How does that help us? We’re not generally trying to throw something which stays a foot from the ground for the whole flight, meaning that at some point the disc will be exposed to stronger winds. So why is a low release so much better?
Remember that most of the wobble we put on the disc at the point of release3 will settle down quite quickly (provided we generate enough spin). So there’s a significant difference between a disc released low, in lesser wind, and one released in the stronger wind higher up, even though both eventually end up at the same height. Only the low release has time to smooth out its wobble before hitting the worst of the wind. And as we discussed in the previous article, wobble combined with high airspeed will flip the disc.
So two throws released with equal flutter will behave very differently based on whether they are thrown from high or low. You’ll still of course benefit from throwing more smoothly and with more spin. But for every thrower, no matter how good, a low-release throw will cope better into the wind than an otherwise identical higher-release throw.45
The overall message: discs thrown from lower will flip over less into the wind than those thrown from higher, provided that your low release isn’t wobblier or otherwise less controlled. If you’re throwing hard into the wind – hucking – or if the wind is very strong, you may need to pay attention to where you release the disc. Experienced handlers make these choices automatically – now you know why.
That wind profile has an important repercussion downwind also. The lift on the disc is a function of its airspeed, of how fast the air passes over the surfaces of the disc. And a disc traveling with the wind – even if it’s traveling quite fast relative to the thrower or to the pitch – won’t be traveling very fast through the air. So the disc has very little lift, and tends to drop like a stone.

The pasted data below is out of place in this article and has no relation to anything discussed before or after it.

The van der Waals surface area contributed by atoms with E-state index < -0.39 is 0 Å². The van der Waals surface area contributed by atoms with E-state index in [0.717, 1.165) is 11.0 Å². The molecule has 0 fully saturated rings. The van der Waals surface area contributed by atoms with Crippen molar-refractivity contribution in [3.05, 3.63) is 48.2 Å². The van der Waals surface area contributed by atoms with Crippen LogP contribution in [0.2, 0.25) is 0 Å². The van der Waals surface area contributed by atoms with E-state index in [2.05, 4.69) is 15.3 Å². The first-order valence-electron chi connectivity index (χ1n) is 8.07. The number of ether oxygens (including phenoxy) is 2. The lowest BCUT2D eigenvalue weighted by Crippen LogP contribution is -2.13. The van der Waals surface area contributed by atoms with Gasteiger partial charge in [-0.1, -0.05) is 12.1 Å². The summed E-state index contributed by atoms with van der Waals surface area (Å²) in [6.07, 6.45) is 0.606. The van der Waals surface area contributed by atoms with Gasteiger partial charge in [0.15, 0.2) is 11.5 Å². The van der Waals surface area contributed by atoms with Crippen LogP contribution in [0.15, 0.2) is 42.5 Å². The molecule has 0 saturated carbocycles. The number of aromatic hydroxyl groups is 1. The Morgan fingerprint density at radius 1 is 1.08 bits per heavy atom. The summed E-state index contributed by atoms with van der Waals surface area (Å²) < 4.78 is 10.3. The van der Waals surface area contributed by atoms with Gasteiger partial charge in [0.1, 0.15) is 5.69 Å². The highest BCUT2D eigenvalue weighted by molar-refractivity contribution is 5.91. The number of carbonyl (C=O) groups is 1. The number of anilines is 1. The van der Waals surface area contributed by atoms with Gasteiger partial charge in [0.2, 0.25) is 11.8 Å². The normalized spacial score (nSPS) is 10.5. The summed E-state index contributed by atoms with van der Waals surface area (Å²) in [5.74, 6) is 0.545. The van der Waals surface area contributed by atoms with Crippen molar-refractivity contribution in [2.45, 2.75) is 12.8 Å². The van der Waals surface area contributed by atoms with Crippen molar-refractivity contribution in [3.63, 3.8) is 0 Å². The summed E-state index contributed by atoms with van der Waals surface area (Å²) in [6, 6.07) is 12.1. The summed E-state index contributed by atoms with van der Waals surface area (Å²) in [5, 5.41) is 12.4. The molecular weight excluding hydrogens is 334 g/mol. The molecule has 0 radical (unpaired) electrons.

But often, right at the end of its flight, it will just stay afloat that fraction longer than you expect. Where did that come from?
A disc flying downwind won’t experience much drag. It will be moving at a similar speed to the air around it, meaning there’s nothing to slow it down. So at the end of its flight, as it drifts lower, it will still be traveling down the pitch quite fast. If it drops to a height where there’s significantly less wind, so that it’s now moving much faster than the air around it, it will suddenly generate much more lift. Very often, a downwind disc that appears to be about to hit the ground will seem to get a surprise little extra float at the end.
This is not the time to bemoan how unlucky you are, that after you gave up on the disc it surprisingly decided to float a little longer; rather, this is predictable, consistent behavior that you should be expecting if you understand the wind profile near the ground. Don’t give up chasing discs downwind unless they’re really out of reach.